Original Slate of Officers - 1982
President: Phil Barker
Vice President: Ronald Jager
Secretary: Wendy Otterson
Treasurer: Mabel Kimmel
Directors: Sally Krone
Donald Crane
Virginia Macy

Kenneth Brighton suggested that we file our Charter with the state before the end of the year, and we received it in March 1983.

Six life-long residents of Washington were voted to be honorary members: Carroll Farnsworth, Ernest Cram, Grace Iadonisi, Zaida Cilley, Elsie Fletcher and Hazel Drew.

Early meetings were held in the Town Hall, before we acquired our present Museum building. Many of these charter members are still active in the Society, although regrettably some have passed away. A recent review of the membership role came up with the names of 12 people who have been members continuously since 1982. Our total membership is now approximately 150.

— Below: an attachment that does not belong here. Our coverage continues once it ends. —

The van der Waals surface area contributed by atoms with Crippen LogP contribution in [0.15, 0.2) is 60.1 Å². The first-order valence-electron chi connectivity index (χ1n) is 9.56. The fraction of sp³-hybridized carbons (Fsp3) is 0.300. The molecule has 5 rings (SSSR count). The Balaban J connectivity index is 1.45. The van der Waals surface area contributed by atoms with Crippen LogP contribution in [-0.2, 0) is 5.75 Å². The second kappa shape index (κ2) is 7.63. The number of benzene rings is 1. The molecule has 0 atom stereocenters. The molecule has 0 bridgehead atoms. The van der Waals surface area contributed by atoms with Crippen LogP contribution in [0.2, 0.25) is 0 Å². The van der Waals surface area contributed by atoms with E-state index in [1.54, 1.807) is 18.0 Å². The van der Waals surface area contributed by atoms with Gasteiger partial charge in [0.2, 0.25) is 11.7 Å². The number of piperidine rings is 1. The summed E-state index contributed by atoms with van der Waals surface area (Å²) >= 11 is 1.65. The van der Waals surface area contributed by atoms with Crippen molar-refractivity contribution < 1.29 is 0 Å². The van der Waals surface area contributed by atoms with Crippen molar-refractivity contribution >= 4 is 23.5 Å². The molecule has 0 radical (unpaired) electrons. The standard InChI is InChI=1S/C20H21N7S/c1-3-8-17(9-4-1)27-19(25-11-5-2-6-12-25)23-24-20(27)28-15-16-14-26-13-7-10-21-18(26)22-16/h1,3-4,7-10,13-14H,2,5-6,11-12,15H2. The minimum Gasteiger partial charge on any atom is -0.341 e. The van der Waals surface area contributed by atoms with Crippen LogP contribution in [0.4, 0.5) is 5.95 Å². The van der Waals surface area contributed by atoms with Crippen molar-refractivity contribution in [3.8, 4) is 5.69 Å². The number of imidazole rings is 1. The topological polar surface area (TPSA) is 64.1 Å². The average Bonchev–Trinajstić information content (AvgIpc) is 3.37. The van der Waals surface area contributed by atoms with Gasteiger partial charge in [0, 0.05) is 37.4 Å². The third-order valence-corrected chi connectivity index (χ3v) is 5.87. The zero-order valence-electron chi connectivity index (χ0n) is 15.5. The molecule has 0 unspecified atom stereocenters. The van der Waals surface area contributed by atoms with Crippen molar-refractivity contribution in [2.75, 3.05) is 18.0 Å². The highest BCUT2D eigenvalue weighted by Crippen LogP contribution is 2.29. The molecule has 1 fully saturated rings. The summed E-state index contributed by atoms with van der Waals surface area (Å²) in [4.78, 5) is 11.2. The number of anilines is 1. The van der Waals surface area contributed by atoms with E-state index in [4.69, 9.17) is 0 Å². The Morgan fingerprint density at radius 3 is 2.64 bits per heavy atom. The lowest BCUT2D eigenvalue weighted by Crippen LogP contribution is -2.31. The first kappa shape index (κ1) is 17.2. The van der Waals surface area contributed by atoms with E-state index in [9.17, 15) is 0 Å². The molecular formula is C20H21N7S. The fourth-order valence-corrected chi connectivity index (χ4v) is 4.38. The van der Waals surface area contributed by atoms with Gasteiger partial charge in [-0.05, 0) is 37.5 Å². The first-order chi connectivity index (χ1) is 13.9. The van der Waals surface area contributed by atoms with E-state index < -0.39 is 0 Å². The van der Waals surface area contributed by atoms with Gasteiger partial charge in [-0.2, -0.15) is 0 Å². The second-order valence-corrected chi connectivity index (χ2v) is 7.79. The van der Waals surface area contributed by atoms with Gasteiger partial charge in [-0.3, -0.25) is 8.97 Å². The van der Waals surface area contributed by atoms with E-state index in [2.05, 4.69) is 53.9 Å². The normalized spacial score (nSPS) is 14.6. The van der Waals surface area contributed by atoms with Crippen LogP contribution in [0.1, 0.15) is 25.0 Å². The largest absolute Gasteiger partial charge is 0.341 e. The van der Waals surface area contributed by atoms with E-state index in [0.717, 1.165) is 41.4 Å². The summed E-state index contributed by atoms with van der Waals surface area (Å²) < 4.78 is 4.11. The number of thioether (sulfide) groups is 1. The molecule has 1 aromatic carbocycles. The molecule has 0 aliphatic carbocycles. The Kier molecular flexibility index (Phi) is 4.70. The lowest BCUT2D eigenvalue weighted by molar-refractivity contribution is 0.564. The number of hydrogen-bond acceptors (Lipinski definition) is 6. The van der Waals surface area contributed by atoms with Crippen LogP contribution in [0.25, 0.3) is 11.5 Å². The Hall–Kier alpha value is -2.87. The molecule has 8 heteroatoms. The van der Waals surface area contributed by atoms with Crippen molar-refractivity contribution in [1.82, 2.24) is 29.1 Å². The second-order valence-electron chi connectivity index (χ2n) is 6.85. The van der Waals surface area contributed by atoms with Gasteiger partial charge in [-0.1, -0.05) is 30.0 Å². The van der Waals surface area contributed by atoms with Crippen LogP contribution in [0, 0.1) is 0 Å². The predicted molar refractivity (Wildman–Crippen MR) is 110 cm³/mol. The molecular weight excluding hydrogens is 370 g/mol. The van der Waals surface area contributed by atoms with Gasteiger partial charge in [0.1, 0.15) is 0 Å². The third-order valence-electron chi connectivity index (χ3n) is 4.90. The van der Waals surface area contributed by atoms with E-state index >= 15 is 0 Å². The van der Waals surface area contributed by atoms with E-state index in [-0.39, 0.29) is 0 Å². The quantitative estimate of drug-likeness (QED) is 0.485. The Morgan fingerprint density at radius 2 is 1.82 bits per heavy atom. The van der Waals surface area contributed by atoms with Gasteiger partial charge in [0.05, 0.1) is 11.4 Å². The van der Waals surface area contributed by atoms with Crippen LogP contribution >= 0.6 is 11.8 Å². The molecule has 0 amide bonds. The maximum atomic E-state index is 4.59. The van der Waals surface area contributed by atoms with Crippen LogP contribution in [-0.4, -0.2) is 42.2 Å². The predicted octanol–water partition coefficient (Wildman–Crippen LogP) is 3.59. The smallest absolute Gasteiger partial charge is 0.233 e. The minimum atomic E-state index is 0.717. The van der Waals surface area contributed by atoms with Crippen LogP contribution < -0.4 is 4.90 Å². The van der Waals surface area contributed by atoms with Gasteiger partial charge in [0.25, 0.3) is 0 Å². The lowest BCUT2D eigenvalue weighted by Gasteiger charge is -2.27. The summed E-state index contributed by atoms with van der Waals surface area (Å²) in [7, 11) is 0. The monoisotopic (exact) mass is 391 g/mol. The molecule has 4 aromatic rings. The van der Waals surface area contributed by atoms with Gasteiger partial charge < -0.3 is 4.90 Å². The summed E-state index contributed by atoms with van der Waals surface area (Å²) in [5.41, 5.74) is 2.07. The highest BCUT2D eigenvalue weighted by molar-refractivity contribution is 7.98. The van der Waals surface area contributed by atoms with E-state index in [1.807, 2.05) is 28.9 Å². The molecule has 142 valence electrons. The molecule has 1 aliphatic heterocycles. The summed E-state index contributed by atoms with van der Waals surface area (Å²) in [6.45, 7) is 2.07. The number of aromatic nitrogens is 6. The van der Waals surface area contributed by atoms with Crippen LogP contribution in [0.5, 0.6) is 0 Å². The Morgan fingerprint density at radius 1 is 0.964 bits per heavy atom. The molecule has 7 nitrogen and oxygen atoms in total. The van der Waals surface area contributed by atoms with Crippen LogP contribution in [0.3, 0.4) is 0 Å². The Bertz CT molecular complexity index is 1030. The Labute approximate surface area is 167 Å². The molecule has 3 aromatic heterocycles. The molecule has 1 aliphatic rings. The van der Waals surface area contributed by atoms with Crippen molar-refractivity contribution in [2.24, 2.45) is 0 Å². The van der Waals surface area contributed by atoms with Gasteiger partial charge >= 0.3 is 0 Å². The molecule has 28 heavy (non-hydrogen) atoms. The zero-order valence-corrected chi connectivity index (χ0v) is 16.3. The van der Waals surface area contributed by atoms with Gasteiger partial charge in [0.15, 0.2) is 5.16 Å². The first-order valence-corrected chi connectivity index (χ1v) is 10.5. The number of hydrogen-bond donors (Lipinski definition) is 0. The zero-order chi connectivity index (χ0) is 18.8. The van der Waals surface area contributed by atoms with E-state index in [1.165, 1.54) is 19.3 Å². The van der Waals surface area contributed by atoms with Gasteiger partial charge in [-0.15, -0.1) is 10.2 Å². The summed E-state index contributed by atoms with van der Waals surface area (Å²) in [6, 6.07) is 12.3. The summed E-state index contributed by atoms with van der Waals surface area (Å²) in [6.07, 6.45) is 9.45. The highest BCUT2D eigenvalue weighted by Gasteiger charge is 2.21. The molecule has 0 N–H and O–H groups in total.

It is interesting that one of the topics discussed at the first meetings was the task of locating old cemeteries and family burial grounds. Some of these have since been located. 14 members of the Historical Society visited the Spaulding Cemetery on the Lempster Mountain Road on June 21, 1997. It is also interesting to note that the age difference between the eldest hiker, Miriam O'Keefe, and the youngest, James L. Gaskell II, was 85 years. Pictures were taken of the four stones found there and added to our cemetery records. We are still searching for the cemetery located on the northwest side of Lovell Mountain. We have talked to a few people who have come across it, but have not been able to find it again. Can anyone help with the mystery?